posted on Oct, 8 2007 @ 02:21 PM
Are you sure cussing doesn't start fires? Did you use Hot enough words?

posted on Oct, 8 2007 @ 06:41 PM
Ever try the Steel wool / battery trick, SemperParatus ?

I've had luck with C, D, and 9volt batteries.

Pretty neat.

A google search will show many examples.

Here's one -

posted on Oct, 8 2007 @ 08:19 PM
reply to post by Jbird

Thanks Jbird. Here's a couple of good links for firebows.

[edit on 8-10-2007 by SemperParatus]

posted on Oct, 8 2007 @ 08:51 PM
great links guys, thanks

watching a " Suvivorman " marathon right now
good stuff
Les uses a fire bow in the northern canada episode
anyone know if this series is on DVD ?
makes you think - his problems could be your problems someday

posted on Oct, 8 2007 @ 09:50 PM
I've been an avid outdoorsman for 12 years, going camping an average of 3 dozen times per year, for 2-3 days or longer each time.

I purposely try to start fires with tools OTHER than lighters, and from my experience.. these bows and strings, and chipping rocks, etc, just don't work easy enough to consider.

EVERY survival kit needs to have 3 ways of starting fires.

Magnesium Fire Starter (you need a sharp knife, because shaving this off WILL be hard with a dull knife)

Flint (Blast Match, or even the flint bars with the small red 2 finger tab like handles, with the black cords, and silver scrapers.. these work fairly well)

Waterproof Matches (lots of them, people tend to under estimate how hard it is to keep a fire goin with these when you start)

I also suggest you pack 2 types of tinder in your kit. The small white wick looking tinders, as well as some waterproof fuel tabs. This will enable you to make a fire every time your out, in any weather, and all of these items are small enough together to weigh less than a pound in total weight.

posted on Oct, 9 2007 @ 12:24 PM
here is somethings i have found usefull to take camping steel wool if i am camping light or a ten pound bag of lump charcoal and green flame charcoal lighter gel. put a squirt on a large coal lump and light it in a minute or 2 you will have a nice white coal to add other wood to. steel wool makes a good tinder when you are packing light. in a real emergency hair can be a good tinder.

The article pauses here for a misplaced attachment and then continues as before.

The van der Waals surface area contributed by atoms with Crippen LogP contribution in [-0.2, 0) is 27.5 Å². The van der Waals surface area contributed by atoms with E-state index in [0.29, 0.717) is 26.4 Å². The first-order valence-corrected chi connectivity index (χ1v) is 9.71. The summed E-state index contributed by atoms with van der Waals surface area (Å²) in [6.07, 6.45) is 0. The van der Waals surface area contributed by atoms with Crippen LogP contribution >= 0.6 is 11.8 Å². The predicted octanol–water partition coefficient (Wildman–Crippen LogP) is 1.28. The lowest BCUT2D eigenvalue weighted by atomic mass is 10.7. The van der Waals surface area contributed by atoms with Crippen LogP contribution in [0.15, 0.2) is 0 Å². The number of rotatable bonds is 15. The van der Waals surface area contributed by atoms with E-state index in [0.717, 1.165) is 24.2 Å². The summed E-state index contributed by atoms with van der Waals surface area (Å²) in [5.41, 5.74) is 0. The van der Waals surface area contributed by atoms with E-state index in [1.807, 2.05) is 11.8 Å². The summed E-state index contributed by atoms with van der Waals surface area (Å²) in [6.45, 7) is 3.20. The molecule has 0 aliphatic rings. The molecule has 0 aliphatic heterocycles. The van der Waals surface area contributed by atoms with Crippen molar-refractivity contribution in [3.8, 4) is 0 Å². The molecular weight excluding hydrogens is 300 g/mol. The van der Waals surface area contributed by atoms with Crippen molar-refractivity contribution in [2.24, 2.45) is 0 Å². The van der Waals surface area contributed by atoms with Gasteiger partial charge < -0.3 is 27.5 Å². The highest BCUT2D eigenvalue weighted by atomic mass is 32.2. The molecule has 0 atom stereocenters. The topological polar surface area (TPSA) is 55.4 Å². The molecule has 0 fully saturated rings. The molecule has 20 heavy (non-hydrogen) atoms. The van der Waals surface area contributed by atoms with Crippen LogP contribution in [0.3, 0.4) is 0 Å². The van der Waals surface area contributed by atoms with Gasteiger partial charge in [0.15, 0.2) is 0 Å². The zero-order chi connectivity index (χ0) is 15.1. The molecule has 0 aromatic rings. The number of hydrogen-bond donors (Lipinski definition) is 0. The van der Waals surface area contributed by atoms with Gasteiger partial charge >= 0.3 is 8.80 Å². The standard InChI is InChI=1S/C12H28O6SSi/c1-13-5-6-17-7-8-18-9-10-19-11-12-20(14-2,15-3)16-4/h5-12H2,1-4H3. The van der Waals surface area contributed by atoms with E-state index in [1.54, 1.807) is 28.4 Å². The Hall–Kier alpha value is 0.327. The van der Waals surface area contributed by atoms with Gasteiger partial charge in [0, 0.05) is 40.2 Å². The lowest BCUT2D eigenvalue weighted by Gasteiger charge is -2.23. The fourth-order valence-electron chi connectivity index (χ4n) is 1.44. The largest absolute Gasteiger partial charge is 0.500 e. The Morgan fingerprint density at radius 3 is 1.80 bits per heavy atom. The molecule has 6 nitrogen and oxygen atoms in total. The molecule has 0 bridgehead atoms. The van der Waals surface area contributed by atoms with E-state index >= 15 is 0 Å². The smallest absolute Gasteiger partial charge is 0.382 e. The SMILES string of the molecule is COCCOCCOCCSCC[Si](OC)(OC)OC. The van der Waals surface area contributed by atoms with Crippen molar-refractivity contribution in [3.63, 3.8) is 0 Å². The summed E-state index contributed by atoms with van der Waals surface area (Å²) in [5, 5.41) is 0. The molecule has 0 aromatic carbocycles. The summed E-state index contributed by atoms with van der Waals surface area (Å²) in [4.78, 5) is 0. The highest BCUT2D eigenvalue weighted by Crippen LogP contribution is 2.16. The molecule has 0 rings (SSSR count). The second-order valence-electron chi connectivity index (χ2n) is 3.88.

posted on Oct, 9 2007 @ 12:40 PM
Even though we go blapping around in a small camper van disasters can happen. On our first trip of the year last year, wild camping, we found our matches very damp., No cooker to light AND NO TEA !!!!!
Got out my SOS pack as I call it. I have a flint and steel bought from Ebay and a female tampon, still in its cardboard thingy.
When you tear that tampon apart the amount of quite highly flammable material is amazing. Got some small twigs and things. Two hard scratches on the flint stick and we were away. Nice fire.
Next day it was off to a shop to get matches, then to steal one of the wifes Tampons to put back into the SOS box.

posted on Oct, 9 2007 @ 12:53 PM
reply to post by Chorlton

Just to clarify, was that a true flint and steel or a magnesium stick? They work pretty much the same except that the flint and steel requires a charred organic material that has been protected from the elements since it was charred. The underside of a fallen charred log that is suspended above ground can work too. I like the tampon idea. Cattail heads work similarly.

posted on Oct, 9 2007 @ 01:20 PM